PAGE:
Horn Mountain Field, Gulf of Mexico, United States of America
The Horn Mountain development is located in 5,400ft of water, approximately 100 miles southeast of New Orleans, in the Gulf of Mexico. The deep water field lies in Mississippi canyon blocks 126 and 127. Horn Mountain is operated by BP (through its takeover of Vastar) with a 67% share. Occidental has the remaining 33% equity. The leases for the Horn Mountain field were acquired in 1997 and 1998. Exploration drilling began in July 1999 and the discovery was announced in August of the same year, when the semi-submersible drilling rig Ocean Victory drilled to 14,600ft and encountered nearly 300ft of pay from four Miocene intervals. A side-track revealed a column of around 550ft.
Delineation drilling began immediately, taking advantage of rig availability and advanced field planning. The decision to immediately appraise the field cut months, if not years, off the total development time. Eight production wells and two injection wells were drilled in 2001 using the Ocean Victory. The wells averaged 16 days per every 10,000ft drilled. The project went from discovery to production in just under 40 months.
DRILLING THE HORN MOUNTAIN FIELD
At the point of the field coming into production, it flowed at an average rate of 15,000 barrels of oil and 12 million cubic feet of gas per day. This eventually peaked at a rate in excess of 65,000 barrels of oil and 68 million cubic feet of gas per day in 2003. The production facility can accommodate additional incremental production if new discoveries are made in the region.
Horn Mountain has been developed using a truss spar, making this the deepest free-floating dry tree system in the world. It is the second BP-operated floating production facility in the Gulf. The truss spar design that the field uses is only the third of its type in the industry.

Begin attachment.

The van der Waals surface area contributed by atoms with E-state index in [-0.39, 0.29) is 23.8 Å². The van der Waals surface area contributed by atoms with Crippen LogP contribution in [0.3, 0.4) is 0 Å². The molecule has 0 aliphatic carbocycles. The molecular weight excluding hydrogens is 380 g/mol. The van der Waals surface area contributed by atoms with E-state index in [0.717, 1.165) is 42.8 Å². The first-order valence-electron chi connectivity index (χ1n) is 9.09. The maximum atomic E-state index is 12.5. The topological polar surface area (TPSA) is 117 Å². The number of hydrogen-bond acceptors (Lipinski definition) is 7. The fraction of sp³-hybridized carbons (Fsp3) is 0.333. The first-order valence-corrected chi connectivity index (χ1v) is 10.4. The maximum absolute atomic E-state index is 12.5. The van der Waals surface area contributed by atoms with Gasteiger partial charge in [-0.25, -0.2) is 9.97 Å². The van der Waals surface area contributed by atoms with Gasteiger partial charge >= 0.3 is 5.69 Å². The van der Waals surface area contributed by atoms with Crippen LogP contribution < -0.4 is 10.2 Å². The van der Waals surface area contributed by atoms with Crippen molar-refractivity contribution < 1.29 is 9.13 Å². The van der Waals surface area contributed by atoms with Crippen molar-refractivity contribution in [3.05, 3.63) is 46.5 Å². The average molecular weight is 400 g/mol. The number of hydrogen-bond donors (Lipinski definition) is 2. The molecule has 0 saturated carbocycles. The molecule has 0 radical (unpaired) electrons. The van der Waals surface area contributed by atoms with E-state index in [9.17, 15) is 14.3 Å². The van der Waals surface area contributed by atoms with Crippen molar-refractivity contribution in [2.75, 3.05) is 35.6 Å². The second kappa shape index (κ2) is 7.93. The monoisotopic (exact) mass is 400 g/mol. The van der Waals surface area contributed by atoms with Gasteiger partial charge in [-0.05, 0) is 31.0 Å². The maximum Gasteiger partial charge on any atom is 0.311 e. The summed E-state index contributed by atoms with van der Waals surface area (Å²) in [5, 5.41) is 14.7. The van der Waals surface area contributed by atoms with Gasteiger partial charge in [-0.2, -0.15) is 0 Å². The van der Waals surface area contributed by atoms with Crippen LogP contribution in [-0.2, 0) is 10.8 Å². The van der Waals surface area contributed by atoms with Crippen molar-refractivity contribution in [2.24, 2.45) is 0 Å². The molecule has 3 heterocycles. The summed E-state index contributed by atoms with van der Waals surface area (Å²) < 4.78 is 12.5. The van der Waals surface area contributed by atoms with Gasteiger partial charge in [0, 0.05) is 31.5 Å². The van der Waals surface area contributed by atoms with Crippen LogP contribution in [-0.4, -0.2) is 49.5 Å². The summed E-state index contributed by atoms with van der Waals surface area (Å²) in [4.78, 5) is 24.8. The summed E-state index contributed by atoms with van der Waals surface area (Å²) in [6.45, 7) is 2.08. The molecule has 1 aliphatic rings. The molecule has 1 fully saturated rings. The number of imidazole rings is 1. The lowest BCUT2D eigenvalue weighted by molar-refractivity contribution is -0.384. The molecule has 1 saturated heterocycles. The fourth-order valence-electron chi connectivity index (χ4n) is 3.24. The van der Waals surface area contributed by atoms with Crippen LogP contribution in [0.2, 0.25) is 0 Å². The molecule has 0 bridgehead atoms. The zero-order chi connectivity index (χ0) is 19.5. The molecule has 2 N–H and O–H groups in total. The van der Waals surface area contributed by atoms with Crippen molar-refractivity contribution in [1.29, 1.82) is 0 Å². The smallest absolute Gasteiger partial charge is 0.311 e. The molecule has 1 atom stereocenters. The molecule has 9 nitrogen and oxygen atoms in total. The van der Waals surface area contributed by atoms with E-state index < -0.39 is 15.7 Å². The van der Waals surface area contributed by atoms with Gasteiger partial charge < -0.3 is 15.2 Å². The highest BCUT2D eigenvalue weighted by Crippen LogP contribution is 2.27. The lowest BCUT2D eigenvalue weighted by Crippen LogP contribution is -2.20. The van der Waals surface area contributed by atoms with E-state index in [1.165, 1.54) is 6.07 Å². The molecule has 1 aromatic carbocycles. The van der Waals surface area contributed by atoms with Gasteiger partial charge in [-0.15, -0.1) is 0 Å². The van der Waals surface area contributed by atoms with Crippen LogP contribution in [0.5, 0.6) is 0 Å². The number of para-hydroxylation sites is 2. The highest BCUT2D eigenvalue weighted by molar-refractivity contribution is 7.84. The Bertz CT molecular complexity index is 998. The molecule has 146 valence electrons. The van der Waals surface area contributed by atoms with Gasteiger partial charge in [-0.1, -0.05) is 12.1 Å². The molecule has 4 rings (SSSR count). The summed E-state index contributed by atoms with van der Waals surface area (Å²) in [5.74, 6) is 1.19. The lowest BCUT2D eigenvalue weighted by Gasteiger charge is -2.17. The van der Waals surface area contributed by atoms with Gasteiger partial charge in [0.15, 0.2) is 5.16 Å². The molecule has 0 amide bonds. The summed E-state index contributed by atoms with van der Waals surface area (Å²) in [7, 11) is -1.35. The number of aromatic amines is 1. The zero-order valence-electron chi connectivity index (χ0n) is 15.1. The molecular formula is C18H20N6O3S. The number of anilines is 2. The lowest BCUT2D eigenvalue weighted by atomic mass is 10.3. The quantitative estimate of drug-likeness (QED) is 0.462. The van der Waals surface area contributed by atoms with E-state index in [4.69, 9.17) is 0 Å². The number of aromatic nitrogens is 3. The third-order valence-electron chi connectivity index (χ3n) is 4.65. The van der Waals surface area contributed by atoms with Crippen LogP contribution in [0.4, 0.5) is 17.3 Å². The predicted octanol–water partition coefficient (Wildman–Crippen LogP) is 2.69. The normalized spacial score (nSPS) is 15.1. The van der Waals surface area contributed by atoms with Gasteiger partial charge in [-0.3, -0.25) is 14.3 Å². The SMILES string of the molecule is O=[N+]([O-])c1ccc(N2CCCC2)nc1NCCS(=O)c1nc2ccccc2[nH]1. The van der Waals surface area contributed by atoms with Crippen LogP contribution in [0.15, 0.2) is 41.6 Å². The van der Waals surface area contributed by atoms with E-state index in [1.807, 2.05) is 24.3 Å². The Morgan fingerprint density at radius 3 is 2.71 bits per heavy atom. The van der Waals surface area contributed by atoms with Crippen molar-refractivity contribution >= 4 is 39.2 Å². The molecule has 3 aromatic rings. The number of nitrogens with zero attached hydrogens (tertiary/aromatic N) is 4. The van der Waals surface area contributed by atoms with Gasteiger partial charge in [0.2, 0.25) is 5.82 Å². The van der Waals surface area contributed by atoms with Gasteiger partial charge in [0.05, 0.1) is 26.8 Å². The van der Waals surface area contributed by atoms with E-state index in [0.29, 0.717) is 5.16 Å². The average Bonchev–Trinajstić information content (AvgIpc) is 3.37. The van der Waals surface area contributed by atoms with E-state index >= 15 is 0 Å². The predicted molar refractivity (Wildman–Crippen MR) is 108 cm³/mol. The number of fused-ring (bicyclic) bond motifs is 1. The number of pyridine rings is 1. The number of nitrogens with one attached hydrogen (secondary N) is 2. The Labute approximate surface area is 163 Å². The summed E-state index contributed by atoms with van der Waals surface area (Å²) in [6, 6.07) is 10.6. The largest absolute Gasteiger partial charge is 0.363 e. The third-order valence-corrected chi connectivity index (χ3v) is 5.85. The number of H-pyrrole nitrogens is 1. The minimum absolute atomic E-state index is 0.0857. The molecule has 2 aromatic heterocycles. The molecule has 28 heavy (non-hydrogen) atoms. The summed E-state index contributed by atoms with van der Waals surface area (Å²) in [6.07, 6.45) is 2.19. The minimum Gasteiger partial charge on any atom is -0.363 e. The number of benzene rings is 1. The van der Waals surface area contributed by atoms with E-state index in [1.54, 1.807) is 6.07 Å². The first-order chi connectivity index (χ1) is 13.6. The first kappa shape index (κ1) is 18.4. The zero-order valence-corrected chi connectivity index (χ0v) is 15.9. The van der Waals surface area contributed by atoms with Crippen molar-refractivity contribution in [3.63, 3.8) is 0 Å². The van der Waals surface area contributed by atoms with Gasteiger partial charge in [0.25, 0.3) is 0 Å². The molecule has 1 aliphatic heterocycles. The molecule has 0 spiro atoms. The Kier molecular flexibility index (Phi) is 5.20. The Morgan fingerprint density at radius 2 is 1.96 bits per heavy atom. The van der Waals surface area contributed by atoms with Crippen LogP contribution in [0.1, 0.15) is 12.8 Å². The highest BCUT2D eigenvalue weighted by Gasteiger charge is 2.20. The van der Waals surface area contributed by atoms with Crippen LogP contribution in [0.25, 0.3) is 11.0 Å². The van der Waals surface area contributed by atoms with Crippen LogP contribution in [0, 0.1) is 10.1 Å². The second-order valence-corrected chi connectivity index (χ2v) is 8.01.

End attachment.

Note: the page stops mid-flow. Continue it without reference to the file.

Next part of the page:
The hull structure measures 585ft in length and 106ft in diameter. It features heave plates to dampen the movement. The hull was designed by CSO Aker and built at the Mantyluoto Works yard. Meanwhile the topsides began construction at Ingleside, Texas by Gulf Marine Fabricators. The topsides design was carried out by Alliance Engineering. The design was strongly influenced by the ability of Heerema's Balder installation vessel, which has a maximum lifting capability of 4,700t.
Intec Engineering was contracted for the pipeline infrastructure. The lines were laid by Allseas' vessel Solitaire. To carry out drilling operations, the rig facilities on the vessel were supplied by Helmerich and Payne.
The spar is capable of supporting 14 dry trees. The wells connect to the spar by means of a dual barrier riser system. This consists of a 9 5/8 internal riser set into a 12¾ outer riser. This was designed by ABB Vetco Gray. The large tensions from the deep waters are supported by 240ft-long by 12ft-diameter air cans.
The completed spar hull sailed from Finland in April 2002 and arrived in the Gulf in late May. The topsides production facility and quarters packages sailed from Ingleside in early June. The spar hull and topsides facilities were mated in June.
Oil is exported through Shell's Odyssey pipeline system. Gas is transported throughout the 10in line to the Destin system operated by BP. The $600 million project is expected to result in ultimate recovery of an estimated 150 million barrels of oil and gas equivalent.